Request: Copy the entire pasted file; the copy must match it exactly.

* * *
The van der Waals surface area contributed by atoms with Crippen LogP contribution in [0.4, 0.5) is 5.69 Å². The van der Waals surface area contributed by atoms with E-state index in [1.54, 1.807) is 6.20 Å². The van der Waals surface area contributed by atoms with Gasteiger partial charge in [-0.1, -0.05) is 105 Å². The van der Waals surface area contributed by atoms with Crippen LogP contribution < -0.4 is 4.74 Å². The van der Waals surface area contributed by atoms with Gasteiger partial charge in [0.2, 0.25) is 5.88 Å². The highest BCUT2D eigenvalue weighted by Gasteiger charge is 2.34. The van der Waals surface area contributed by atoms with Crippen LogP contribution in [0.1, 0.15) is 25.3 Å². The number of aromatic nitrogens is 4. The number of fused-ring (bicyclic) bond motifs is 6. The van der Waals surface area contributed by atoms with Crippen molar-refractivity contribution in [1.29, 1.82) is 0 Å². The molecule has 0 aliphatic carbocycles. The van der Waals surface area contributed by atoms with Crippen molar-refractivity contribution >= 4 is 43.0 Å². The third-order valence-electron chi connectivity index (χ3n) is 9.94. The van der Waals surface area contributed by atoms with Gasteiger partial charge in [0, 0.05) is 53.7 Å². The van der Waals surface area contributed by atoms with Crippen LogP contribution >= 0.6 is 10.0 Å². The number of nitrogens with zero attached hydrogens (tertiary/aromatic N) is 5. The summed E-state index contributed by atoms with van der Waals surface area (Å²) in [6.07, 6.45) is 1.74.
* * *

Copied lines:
The van der Waals surface area contributed by atoms with Crippen LogP contribution in [0.4, 0.5) is 5.69 Å². The van der Waals surface area contributed by atoms with E-state index in [1.54, 1.807) is 6.20 Å². The van der Waals surface area contributed by atoms with Gasteiger partial charge in [-0.1, -0.05) is 105 Å². The van der Waals surface area contributed by atoms with Crippen LogP contribution < -0.4 is 4.74 Å². The van der Waals surface area contributed by atoms with Gasteiger partial charge in [0.2, 0.25) is 5.88 Å². The highest BCUT2D eigenvalue weighted by Gasteiger charge is 2.34. The van der Waals surface area contributed by atoms with Crippen LogP contribution in [0.1, 0.15) is 25.3 Å². The number of aromatic nitrogens is 4. The number of fused-ring (bicyclic) bond motifs is 6. The van der Waals surface area contributed by atoms with Crippen molar-refractivity contribution in [1.29, 1.82) is 0 Å². The molecule has 0 aliphatic carbocycles. The van der Waals surface area contributed by atoms with Crippen molar-refractivity contribution >= 4 is 43.0 Å². The third-order valence-electron chi connectivity index (χ3n) is 9.94. The van der Waals surface area contributed by atoms with Gasteiger partial charge in [0, 0.05) is 53.7 Å². The van der Waals surface area contributed by atoms with Crippen LogP contribution >= 0.6 is 10.0 Å². The number of nitrogens with zero attached hydrogens (tertiary/aromatic N) is 5. The summed E-state index contributed by atoms with van der Waals surface area (Å²) in [6.07, 6.45) is 1.74.